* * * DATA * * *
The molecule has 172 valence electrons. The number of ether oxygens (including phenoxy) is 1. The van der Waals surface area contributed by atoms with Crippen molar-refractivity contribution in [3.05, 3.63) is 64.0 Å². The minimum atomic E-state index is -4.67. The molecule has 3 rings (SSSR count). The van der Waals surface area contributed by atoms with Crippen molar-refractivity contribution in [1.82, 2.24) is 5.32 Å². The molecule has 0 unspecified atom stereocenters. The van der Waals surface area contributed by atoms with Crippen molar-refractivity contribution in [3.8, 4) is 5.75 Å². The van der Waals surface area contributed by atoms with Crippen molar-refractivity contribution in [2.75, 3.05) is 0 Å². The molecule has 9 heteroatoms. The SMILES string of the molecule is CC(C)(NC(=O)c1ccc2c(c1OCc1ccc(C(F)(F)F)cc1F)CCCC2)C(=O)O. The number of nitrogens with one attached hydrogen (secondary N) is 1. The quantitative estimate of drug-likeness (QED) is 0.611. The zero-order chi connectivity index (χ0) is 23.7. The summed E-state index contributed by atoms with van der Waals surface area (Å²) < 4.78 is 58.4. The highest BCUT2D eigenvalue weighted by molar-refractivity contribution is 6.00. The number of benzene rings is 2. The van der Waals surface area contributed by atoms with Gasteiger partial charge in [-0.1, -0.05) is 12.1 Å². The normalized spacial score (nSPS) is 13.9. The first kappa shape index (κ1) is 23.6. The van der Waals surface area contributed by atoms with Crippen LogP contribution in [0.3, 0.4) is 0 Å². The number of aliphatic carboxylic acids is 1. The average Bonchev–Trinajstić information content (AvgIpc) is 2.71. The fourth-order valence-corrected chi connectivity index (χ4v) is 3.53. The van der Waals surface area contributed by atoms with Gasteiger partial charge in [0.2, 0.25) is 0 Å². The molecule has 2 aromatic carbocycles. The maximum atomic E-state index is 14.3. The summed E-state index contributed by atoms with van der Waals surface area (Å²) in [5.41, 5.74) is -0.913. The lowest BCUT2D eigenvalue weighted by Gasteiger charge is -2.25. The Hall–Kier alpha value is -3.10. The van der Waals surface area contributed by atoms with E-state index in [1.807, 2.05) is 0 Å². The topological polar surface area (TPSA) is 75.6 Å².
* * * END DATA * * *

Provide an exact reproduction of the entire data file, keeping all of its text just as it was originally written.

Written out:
The molecule has 172 valence electrons. The number of ether oxygens (including phenoxy) is 1. The van der Waals surface area contributed by atoms with Crippen molar-refractivity contribution in [3.05, 3.63) is 64.0 Å². The minimum atomic E-state index is -4.67. The molecule has 3 rings (SSSR count). The van der Waals surface area contributed by atoms with Crippen molar-refractivity contribution in [1.82, 2.24) is 5.32 Å². The molecule has 0 unspecified atom stereocenters. The van der Waals surface area contributed by atoms with Crippen molar-refractivity contribution in [3.8, 4) is 5.75 Å². The van der Waals surface area contributed by atoms with Crippen molar-refractivity contribution in [2.75, 3.05) is 0 Å². The molecule has 9 heteroatoms. The SMILES string of the molecule is CC(C)(NC(=O)c1ccc2c(c1OCc1ccc(C(F)(F)F)cc1F)CCCC2)C(=O)O. The number of nitrogens with one attached hydrogen (secondary N) is 1. The quantitative estimate of drug-likeness (QED) is 0.611. The zero-order chi connectivity index (χ0) is 23.7. The summed E-state index contributed by atoms with van der Waals surface area (Å²) < 4.78 is 58.4. The highest BCUT2D eigenvalue weighted by molar-refractivity contribution is 6.00. The number of benzene rings is 2. The van der Waals surface area contributed by atoms with Gasteiger partial charge in [-0.1, -0.05) is 12.1 Å². The normalized spacial score (nSPS) is 13.9. The first kappa shape index (κ1) is 23.6. The van der Waals surface area contributed by atoms with Crippen LogP contribution in [0.3, 0.4) is 0 Å². The number of aliphatic carboxylic acids is 1. The average Bonchev–Trinajstić information content (AvgIpc) is 2.71. The fourth-order valence-corrected chi connectivity index (χ4v) is 3.53. The van der Waals surface area contributed by atoms with Gasteiger partial charge in [0.2, 0.25) is 0 Å². The molecule has 2 aromatic carbocycles. The maximum atomic E-state index is 14.3. The summed E-state index contributed by atoms with van der Waals surface area (Å²) in [5.41, 5.74) is -0.913. The lowest BCUT2D eigenvalue weighted by Gasteiger charge is -2.25. The Hall–Kier alpha value is -3.10. The van der Waals surface area contributed by atoms with E-state index in [1.807, 2.05) is 0 Å². The topological polar surface area (TPSA) is 75.6 Å².